Aulday History, Family Crest & Coats of Arms
The Strathclyde-Briton people of ancient Scotland were the first to use the name Aulday. The Aulday family lived near the mountain called, Holy Day, in the county of Annandale. However, some sources claim the "name is derived from the slogan or war cry of the family 'a holy day, a holy day.' "  
Early Origins of the Aulday family
The surname Aulday was first found in Annandale. "The Hallidays of Hoddom, Dumfriesshire, were an old family there, and probably gave their name to Halliday Hill in the parish of Dalton." 
One of the first records of the family was found in 1303, when Adam de Halide was a juror on inquest at St. Andrews. A few years later, John Halyday was an archer of the East March in 1404 and Ambrose Halyday and David Halyday were merchants in Edinburgh in 1479. 
Despite the general understanding that the family was Scottish in origin, early records in England, specifically the Hundredorum Rolls of 1273, list Richard Haliday in Buckinghamshire and Gerard Haliday in Suffolk. Later, the Yorkshire Poll Tax Rolls of 1379 listed: Willelmus Haliday, Johannes Halyday, and Adam Halyday.  The reader should be reminded that Yorkshire's proximity to the Scottish border probably points to the aforementioned Scottish origin as the borders were extremely mercurial.
One romantic source notes: "A well-known Scottish Border Clan, who from their great animosity against the Southron are said to have adopted the war-cry or slogan of A Holy Day, (Scottice, 'a Haly Day'), because the chiefs and people of Annandale, whenever they made a raid or foray upon the Saxon border, accounted the day spent in rapine and slaughter a holy one." 
Early History of the Aulday family
This web page shows only a small excerpt of our Aulday research. Another 131 words (9 lines of text) covering the years 1120, 1605, 1415, 1593, 1661, 1626, 1550, 1612, 1605, 1606, 1697, 1697, 1516, 1576, 1576, 1570, 1685, 1739, 1637, 1724, 1664, 1688, 1692, 1685, 1728, 1802, 1728, 1788, 1812, 1788, 1789, 1866, 1789, 1812, 1832, 1833 and 1866 are included under the topic Early Aulday History in all our PDF Extended History products and printed products wherever possible.
Aulday Spelling Variations
The variation in the spelling of Medieval names is a result of the lack of spelling rules in the English language prior to the last few hundred years. Before that time, scribes spelled according to sound, often varying the spelling of name within a single document. Aulday has appeared as Halliday, Haliday, Holyday, Holiday, Holliday, Halidays and many more.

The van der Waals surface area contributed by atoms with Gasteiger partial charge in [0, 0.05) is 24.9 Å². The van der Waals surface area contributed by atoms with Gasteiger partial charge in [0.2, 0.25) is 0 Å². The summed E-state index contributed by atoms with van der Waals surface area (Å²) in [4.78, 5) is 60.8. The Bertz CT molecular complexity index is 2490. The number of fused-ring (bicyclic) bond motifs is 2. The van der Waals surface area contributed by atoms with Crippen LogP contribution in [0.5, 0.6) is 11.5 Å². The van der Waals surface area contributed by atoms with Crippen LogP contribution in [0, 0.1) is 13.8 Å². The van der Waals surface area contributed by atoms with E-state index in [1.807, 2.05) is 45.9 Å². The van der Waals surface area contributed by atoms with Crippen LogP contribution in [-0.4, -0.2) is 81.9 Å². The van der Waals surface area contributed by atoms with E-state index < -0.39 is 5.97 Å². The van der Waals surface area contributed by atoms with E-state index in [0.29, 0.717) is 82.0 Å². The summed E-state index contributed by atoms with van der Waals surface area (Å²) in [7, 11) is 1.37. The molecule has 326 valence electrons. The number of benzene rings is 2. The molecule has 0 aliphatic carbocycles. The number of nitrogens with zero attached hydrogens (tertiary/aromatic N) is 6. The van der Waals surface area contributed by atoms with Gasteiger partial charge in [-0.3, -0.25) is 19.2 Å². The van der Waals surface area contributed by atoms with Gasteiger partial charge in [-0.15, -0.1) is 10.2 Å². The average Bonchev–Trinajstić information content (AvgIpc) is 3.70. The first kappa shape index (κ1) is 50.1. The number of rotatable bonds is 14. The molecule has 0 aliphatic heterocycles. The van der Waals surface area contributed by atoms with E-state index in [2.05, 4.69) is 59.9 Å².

Early Notables of the Aulday family (pre 1700)
Notable amongst the family at this time was Walter Halliday (also spelled Haliday, Halyday, and Holliday), Scottish royal minstrel at the battle of Agincourt in 1415, thought to be son of the chieftain of Annandale in Dumfries, founding member of a minstrels' guild, now known as the Worshipful Company of Musicians; Barten Holyday or Holiday (1593-1661), a clergyman, author and poet, appointed Archdeacon of Oxford by King Charles I in 1626; Sir Leonard Holliday (Hollyday or Halliday) (c. 1550-1612) founder of the East India Company, and a Lord Mayor...
Another 89 words (6 lines of text) are included under the topic Early Aulday Notables in all our PDF Extended History products and printed products wherever possible.
Migration of the Aulday family to Ireland
Some of the Aulday family moved to Ireland, but this topic is not covered in this excerpt.
Another 451 words (32 lines of text) about their life in Ireland is included in all our PDF Extended History products and printed products wherever possible.
Migration of the Aulday family
As the persecution of Clan families continued, they sailed for North America in increasing numbers. In most cases, they found the freedom and opportunity they sought. Land was often available and the American War of Independence allowed Scots an opportunity to solidify their independence from the English crown. These settlers and their ancestors went on to play essential roles in the forging of the nations of the United States and Canada. Among them: Joseph Halliday settled in Barbados in 1686; John Halliday settled in Maryland in 1775; James Halliday settled in Petersburg, Virginia in 1822, along with his father David..
The motto was originally a war cry or slogan. Mottoes first began to be shown with arms in the 14th and 15th centuries, but were not in general use until the 17th century. Thus the oldest coats of arms generally do not include a motto. Mottoes seldom form part of the grant of arms: Under most heraldic authorities, a motto is an optional component of the coat of arms, and can be added to or changed at will; many families have chosen not to display a motto.
Motto: Quarta saluti
Motto Translation: The fourth to health.
- Sims, Clifford Stanley The Origin and Signification of Scottish Surnames. 1862. Print.
- Arthur, William , An Etymological Dictionary of Family and Christian Names. London: 1857. Print
- Black, George F., The Surnames of Scotland Their Origin, Meaning and History. New York: New York Public Library, 1946. Print. (ISBN 0-87104-172-3)
- Bardsley, C.W, A Dictionary of English and Welsh Surnames: With Special American Instances. Wiltshire: Heraldry Today, 1901. Print. (ISBN 0-900455-44-6)
- Lower, Mark Anthony, Patronymica Britannica, A Dictionary of Family Names of the United Kingdom. London: John Russel Smith, 1860. Print.